Why You Shouldn’t Abbreviate 2020
January 3, 2020
Security officials are warning consumers to not abbreviate “2020” in official documents because they say it can be an easy way for scammers to commit forgery. They say the abbreviation makes it easy for scammers to change out the numbers on paperwork. For example, if you write a date like “1/3/20,” scammers could change it to “1/3/2000” or 1/3/2021.”
Instead, write out the full year as “1/3/2020” or, better yet, write out the name of the month as well to read "January 3, 2020." It “could possibly protect you and prevent legal issues on paperwork,” Dusty Rhodes, a Hamilton County, Ohio, auditor told the USA Today Network.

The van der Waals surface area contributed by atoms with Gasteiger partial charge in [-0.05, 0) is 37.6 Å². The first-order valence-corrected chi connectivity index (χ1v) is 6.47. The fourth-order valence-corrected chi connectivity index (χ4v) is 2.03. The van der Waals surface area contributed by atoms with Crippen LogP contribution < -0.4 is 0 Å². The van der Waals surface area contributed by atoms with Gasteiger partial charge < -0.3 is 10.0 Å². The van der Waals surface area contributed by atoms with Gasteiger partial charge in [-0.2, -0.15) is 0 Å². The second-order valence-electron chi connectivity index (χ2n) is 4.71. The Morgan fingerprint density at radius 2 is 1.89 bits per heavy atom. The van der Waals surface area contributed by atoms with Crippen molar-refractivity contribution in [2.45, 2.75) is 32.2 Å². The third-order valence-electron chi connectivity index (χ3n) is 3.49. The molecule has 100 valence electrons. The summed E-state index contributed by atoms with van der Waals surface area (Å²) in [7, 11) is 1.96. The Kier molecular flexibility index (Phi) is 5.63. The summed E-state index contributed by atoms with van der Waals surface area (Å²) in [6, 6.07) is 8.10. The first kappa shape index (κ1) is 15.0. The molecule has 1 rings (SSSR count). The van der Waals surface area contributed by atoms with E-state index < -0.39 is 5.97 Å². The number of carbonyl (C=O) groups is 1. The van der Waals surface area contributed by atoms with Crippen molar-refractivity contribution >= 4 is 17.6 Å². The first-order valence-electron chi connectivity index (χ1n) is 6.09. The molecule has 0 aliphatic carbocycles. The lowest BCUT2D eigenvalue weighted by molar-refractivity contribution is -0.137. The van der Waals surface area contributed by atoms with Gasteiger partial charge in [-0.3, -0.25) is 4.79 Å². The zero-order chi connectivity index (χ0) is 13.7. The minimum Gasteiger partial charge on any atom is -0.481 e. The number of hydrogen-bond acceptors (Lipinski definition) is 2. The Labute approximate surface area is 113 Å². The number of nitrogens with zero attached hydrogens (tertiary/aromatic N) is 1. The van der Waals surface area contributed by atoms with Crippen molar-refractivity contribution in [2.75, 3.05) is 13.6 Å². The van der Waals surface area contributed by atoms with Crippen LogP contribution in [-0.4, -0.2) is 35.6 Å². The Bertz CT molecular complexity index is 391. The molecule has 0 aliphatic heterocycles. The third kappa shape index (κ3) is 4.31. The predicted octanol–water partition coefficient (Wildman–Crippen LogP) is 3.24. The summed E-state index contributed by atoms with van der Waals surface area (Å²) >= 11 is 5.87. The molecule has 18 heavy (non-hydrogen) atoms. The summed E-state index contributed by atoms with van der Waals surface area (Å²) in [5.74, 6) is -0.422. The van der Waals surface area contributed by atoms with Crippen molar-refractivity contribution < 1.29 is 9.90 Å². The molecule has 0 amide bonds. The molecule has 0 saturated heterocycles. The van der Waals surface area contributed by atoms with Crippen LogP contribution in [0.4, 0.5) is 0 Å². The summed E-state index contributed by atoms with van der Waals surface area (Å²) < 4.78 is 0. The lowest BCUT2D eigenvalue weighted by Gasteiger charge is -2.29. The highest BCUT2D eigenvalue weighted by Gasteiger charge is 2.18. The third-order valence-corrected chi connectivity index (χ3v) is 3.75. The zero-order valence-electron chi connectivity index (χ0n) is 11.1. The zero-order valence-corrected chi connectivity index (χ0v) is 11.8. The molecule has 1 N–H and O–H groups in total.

Why would scammers want to change a date? They could seek to establish an unpaid debt or to attempt to cash an old check.
Police departments across the country have urged the public to write out the year. "This is very sound advice and should be considered when signing any legal or professional document,” the East Millinocket Police Department in Maine wrote in a Facebook post. “It could potentially save you some trouble down the road.”
“Stop Abbreviating 2020. Police Say it Leaves You Open to Fraud and Could Cost You Big,” USA Today Network (Jan. 2, 2020)
Updated: April 03, 2020